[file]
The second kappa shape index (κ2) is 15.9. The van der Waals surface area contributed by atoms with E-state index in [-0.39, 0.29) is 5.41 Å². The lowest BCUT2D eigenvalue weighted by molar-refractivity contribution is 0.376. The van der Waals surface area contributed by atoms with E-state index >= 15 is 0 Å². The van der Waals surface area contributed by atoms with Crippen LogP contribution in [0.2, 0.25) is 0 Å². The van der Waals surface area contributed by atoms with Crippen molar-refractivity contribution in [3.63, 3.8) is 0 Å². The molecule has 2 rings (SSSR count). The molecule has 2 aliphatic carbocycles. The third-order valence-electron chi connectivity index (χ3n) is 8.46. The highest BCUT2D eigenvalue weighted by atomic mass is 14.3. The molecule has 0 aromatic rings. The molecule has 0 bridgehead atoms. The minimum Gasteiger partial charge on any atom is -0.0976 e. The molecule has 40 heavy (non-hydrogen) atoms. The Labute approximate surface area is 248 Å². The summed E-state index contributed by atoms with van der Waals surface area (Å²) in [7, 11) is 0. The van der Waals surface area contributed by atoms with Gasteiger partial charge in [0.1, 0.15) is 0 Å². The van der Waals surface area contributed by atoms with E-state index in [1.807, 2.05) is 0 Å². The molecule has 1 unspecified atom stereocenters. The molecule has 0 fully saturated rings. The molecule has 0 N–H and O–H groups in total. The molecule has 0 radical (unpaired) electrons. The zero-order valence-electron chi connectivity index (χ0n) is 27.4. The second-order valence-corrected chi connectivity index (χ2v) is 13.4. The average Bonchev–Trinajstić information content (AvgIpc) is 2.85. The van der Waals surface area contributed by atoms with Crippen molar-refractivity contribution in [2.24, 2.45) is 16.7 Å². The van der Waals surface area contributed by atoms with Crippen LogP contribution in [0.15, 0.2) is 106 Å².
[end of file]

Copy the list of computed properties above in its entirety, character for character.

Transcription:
The second kappa shape index (κ2) is 15.9. The van der Waals surface area contributed by atoms with E-state index in [-0.39, 0.29) is 5.41 Å². The lowest BCUT2D eigenvalue weighted by molar-refractivity contribution is 0.376. The van der Waals surface area contributed by atoms with E-state index >= 15 is 0 Å². The van der Waals surface area contributed by atoms with Crippen LogP contribution in [0.2, 0.25) is 0 Å². The van der Waals surface area contributed by atoms with Crippen molar-refractivity contribution in [3.63, 3.8) is 0 Å². The molecule has 2 rings (SSSR count). The molecule has 2 aliphatic carbocycles. The third-order valence-electron chi connectivity index (χ3n) is 8.46. The highest BCUT2D eigenvalue weighted by atomic mass is 14.3. The molecule has 0 aromatic rings. The molecule has 0 bridgehead atoms. The minimum Gasteiger partial charge on any atom is -0.0976 e. The molecule has 40 heavy (non-hydrogen) atoms. The Labute approximate surface area is 248 Å². The summed E-state index contributed by atoms with van der Waals surface area (Å²) in [7, 11) is 0. The van der Waals surface area contributed by atoms with Gasteiger partial charge in [0.1, 0.15) is 0 Å². The van der Waals surface area contributed by atoms with E-state index in [1.807, 2.05) is 0 Å². The molecule has 1 unspecified atom stereocenters. The molecule has 0 fully saturated rings. The molecule has 0 N–H and O–H groups in total. The molecule has 0 radical (unpaired) electrons. The zero-order valence-electron chi connectivity index (χ0n) is 27.4. The second-order valence-corrected chi connectivity index (χ2v) is 13.4. The average Bonchev–Trinajstić information content (AvgIpc) is 2.85. The van der Waals surface area contributed by atoms with Crippen molar-refractivity contribution in [2.24, 2.45) is 16.7 Å². The van der Waals surface area contributed by atoms with Crippen LogP contribution in [0.15, 0.2) is 106 Å².